As consultants, EHT Traceries provides information about and strategic advice on the preservation of historic and cultural resources.
The firm's services include: Preservation Strategies; Research and Preservation Planning; Survey; Documentation; Federal and State Tax Credit Consultation; Compliance Consultation; Historic Interiors Investigation; and Education, Exhibitions and Publications.
With more than 25 years of experience, EHT Traceries has developed an extensive collection of data and expertise concerning a wide range of building types dating from the 18th century to today.
Most notably, the firm's work has included residential, commercial, industrial, institutional, religious, agrarian, and public structures.
In addition, EHT Traceries has authored a great number and variety of documents including local, state, and National Register landmark and historic district nominations, as well as National Historic Landmark applications, multiple property documentation, historic structures reports, survey documentation, preservation plans, and building evaluations.
For this work, the firm employs computer databases and programs in innovative ways for recordation, digitized imaging, comparative analysis, evaluation, and management of building elements.
While EHT Traceries focuses primarily on the built environment of the Washington, DC, greater metropolitan area, the firm also applies its knowledge and experience to other urban and rural settings throughout the United States with similar development patterns.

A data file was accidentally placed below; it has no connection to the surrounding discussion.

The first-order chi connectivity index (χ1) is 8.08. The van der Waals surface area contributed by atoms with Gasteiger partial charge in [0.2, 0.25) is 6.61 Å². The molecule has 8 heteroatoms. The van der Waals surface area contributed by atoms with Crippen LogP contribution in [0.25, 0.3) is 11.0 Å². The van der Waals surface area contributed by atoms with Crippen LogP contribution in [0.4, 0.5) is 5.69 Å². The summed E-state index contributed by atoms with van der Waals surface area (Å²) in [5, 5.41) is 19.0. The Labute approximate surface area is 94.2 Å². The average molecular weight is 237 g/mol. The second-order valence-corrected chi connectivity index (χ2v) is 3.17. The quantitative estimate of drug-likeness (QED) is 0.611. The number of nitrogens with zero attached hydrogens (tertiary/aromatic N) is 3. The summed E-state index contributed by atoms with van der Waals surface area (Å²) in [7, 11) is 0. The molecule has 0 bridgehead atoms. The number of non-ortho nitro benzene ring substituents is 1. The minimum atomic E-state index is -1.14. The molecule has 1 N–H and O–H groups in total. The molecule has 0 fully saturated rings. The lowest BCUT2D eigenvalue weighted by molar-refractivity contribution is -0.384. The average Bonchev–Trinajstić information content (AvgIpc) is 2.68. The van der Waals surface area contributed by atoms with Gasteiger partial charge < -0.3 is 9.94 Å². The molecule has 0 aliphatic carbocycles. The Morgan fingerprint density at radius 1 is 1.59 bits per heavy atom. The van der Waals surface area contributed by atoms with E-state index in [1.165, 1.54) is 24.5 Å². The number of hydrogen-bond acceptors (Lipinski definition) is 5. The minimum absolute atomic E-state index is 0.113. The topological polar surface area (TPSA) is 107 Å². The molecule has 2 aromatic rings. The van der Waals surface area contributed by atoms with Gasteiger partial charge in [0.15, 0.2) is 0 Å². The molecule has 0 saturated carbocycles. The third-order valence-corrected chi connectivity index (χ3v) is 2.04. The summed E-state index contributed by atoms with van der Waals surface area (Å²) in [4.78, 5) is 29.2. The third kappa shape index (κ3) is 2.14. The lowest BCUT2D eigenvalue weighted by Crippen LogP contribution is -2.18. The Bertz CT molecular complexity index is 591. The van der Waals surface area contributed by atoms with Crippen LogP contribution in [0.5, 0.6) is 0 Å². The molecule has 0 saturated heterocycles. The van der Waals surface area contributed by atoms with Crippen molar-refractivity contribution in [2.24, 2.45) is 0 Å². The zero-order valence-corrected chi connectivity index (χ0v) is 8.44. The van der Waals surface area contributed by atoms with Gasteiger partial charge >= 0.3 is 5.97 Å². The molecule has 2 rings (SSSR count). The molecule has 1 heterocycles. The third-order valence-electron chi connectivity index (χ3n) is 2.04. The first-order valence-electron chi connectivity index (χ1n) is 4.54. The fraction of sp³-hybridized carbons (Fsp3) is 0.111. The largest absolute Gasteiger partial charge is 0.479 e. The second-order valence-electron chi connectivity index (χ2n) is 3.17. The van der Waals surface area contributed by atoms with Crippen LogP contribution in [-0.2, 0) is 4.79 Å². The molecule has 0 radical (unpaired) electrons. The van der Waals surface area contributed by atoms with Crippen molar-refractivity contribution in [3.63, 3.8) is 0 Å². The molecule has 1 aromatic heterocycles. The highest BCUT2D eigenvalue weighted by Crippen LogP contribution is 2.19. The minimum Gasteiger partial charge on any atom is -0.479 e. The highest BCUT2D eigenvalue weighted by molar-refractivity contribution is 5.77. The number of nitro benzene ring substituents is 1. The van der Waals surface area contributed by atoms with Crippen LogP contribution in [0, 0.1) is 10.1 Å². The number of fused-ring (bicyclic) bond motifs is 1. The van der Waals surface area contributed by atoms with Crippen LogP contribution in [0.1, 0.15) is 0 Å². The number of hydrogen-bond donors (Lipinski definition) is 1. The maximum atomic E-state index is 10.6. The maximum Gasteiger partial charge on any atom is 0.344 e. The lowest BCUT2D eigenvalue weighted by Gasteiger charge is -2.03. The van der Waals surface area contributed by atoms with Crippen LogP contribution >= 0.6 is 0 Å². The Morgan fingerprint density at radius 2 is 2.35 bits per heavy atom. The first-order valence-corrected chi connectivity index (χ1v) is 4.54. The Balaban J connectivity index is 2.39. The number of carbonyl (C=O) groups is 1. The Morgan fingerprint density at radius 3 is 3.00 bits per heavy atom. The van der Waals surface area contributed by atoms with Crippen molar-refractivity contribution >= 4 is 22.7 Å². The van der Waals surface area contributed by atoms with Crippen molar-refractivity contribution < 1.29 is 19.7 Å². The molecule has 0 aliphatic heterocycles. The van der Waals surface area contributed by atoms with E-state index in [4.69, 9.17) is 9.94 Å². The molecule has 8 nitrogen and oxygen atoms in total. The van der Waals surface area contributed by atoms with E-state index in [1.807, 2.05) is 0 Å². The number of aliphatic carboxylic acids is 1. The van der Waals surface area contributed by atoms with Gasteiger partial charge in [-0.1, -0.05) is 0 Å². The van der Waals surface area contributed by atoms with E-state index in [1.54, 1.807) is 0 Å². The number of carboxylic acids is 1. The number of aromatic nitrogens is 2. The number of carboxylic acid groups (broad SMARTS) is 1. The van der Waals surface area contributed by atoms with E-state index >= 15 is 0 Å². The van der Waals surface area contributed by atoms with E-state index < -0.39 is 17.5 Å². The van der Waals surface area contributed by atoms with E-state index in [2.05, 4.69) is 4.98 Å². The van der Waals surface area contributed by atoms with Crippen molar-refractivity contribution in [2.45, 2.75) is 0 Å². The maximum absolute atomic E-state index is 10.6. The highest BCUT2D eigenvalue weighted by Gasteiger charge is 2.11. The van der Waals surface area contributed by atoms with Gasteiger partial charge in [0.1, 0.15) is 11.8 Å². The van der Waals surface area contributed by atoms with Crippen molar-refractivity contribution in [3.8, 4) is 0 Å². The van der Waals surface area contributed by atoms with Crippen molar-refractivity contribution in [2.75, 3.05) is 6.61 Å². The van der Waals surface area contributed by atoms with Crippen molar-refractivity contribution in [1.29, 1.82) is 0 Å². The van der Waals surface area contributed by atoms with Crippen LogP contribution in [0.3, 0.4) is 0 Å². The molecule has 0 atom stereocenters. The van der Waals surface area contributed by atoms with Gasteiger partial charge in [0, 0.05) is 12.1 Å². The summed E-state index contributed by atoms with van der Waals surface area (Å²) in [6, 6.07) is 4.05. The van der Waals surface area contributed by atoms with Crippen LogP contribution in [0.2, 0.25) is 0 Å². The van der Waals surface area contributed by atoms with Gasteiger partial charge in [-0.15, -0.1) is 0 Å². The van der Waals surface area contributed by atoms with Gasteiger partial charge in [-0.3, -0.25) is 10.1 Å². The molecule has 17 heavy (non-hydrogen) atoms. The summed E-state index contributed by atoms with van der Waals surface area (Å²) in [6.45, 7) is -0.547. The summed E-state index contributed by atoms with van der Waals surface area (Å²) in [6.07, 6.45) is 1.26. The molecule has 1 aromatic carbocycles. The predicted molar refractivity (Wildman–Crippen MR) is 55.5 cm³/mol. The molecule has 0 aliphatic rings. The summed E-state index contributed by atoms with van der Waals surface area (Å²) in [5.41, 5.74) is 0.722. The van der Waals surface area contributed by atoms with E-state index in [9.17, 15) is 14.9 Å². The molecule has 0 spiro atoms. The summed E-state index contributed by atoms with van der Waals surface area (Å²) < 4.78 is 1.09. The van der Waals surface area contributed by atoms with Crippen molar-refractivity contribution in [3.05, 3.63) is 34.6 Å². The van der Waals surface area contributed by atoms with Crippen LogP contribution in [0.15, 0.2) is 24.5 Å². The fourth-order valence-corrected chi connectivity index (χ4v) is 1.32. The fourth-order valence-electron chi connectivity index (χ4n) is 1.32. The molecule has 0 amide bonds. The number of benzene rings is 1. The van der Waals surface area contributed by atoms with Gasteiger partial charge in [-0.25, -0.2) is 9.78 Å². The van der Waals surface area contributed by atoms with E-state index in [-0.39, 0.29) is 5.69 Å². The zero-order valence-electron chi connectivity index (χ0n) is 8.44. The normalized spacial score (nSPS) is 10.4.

In this way, the firm has developed a strong understanding of preservation issues and legislation in various states and municipalities, as well as at the federal level.
EHT Traceries works with a diverse clientele who share a concern for a better understanding of the built environment.
Clients include the architectural, development, legal, and preservation communities; neighborhood groups; individual property owners; and federal, state, and county governments. In addition, the firm has a long history of involvement in projects with national organizations and federal agencies.
The Weather Bureau
The Weather Bureau Building was constructed in 1940, for administrative staff of the Bureau and several technical divisions, as well as an auditorium for conferences and lectures.
The American Red Cross
The District of Columbia Chapter House of the American Red Cross opened in 1953, following a 1947 Congressional act authorizing the Red Cross to use federally-owned land as the site for the permanent Chapter House.